13 August, 2020IndustriALL Global Union has seen a renewed surge of employers in Turkey resorting to overbearing and illegal tactics to deny workers their right to freedom of association. This happens in all manufacturing sectors.
Over the past few weeks, in the metal industry, more than hundred workers have been fired for joining a union, all at companies in the supply chains of major multinationals.
In Turkey, individual union membership is registered with the e-state system, an online tool that allows citizens to update their personal information with the government. If a union recruits a simple majority at a workplace, then they can apply to the labour ministry for automatic certification as a collective bargaining partner. Employers, including multinationals, resort to illegal and underhand tricks to avoid recognizing unions.
The most common tactic is to fire enough union members to bring the numbers below the recognition threshold. This is illegal, and unions challenge the dismissals in court. These cases almost always result in a settlement for the workers. But the legal proceedings take time, and employers hope that workers will become dispirited and the organizing campaign will falter.
A case at MT Reklam has been ongoing for seven years. IndustriALL Global Union affiliate Birleşik Metal-İş organized the majority of workers there in 2013. Since then, the company has used every possible tactic to break the union, including the dismissal of union members, intimidation, threats and violence. After a legal process ruled in favour of the union, the remaining members have gone on strike for their dignity and fundamental rights.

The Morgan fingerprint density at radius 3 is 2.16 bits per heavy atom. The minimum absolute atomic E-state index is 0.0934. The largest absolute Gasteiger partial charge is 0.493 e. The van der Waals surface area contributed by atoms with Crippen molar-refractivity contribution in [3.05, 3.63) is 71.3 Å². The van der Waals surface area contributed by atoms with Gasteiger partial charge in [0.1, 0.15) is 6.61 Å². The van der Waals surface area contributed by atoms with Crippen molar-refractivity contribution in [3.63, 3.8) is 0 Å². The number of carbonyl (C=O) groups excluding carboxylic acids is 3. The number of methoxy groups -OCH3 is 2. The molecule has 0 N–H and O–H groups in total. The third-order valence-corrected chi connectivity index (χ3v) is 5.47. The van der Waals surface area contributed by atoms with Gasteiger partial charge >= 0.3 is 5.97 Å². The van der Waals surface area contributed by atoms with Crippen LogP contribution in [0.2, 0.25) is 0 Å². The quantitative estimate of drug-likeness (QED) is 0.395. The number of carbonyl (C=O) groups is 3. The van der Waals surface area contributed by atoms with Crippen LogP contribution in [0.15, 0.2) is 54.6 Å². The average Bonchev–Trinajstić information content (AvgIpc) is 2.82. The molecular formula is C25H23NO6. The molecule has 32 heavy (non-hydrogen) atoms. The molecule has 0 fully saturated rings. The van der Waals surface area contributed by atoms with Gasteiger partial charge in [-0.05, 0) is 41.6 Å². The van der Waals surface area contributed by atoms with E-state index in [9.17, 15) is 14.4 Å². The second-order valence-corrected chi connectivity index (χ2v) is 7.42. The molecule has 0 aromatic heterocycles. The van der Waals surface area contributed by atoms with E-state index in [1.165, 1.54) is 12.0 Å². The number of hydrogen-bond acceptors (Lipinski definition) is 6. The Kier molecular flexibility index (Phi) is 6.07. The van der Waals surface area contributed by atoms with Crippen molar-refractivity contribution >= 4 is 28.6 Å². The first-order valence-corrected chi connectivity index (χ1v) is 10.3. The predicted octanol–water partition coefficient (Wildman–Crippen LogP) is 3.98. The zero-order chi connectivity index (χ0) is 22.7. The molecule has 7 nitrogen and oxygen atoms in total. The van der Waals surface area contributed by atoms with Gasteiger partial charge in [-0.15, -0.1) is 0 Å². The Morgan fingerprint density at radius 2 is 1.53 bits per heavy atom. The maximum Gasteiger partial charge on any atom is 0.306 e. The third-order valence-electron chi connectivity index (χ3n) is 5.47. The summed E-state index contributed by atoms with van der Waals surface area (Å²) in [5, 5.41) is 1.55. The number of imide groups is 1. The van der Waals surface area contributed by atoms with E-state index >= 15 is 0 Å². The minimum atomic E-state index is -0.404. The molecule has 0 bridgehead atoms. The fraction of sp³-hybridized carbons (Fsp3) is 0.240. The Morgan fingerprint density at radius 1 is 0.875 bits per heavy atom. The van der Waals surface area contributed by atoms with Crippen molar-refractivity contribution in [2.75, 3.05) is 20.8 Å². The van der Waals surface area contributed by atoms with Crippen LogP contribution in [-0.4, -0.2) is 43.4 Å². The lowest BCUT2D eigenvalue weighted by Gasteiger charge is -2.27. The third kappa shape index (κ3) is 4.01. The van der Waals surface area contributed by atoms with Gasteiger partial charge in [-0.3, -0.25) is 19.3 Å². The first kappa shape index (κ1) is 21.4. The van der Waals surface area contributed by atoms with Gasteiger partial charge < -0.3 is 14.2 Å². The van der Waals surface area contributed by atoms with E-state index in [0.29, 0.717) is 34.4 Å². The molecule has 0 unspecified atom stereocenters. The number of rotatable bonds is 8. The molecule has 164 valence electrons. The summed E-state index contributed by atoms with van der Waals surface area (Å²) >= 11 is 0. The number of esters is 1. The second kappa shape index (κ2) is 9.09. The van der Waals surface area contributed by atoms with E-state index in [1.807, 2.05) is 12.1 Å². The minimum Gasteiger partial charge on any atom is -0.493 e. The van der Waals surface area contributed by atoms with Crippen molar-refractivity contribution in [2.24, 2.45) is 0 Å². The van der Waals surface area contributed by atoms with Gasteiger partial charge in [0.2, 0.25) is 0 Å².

Another trick is to intimidate workers into leaving the union, or into sharing their e-state passwords with the employer. Surrendering the password allows the employer to log in to a workers’ account and remove their union membership.
A number of affiliated have reported a recent intensification of these tactics.
Birleşik Metal-İş organized the majority of workers at Özer Elektrik, an electrical appliances producer, but before their application to the ministry, the company fired ten members and called security forces to disperse union members. Union leaders were taken in custody to frighten the workers away from union membership.
In August, shortly before Türk Metal filed its petition for recognition, cable manufacturer Ünal Kablo fired 31 union members, bringing the numbers below the threshold. Union members are picketing outside the factory.
In August, another affiliate, Özçelik-İş, applied for collective bargaining certification at Sampa Otomotiv, showing that it represents a majority of workers. The company responded by dismissing 71 union members. Cynically, Sampa used the pandemic as an excuse, saying the workers were fired for not wearing masks – despite the fact that some were on sick leave and not even in the plant.
These actions violate the international labour standards that Turkey adheres to, as well as the Turkish Constitution and labour law.
IndustriALL assistant general secretary Kemal Özkan said:
“These are underhand, dirty and dishonest tricks, and IndustriALL condemns them in the strongest possible terms. Turkish workers have a constitutional and legal right to join the union of their choice.
"It is illegal and despotic for employers to deny them this right, and we need to see stronger measures against these companies. Their customers, the big multinationals, must take responsibility as part of their supply chain obligations.”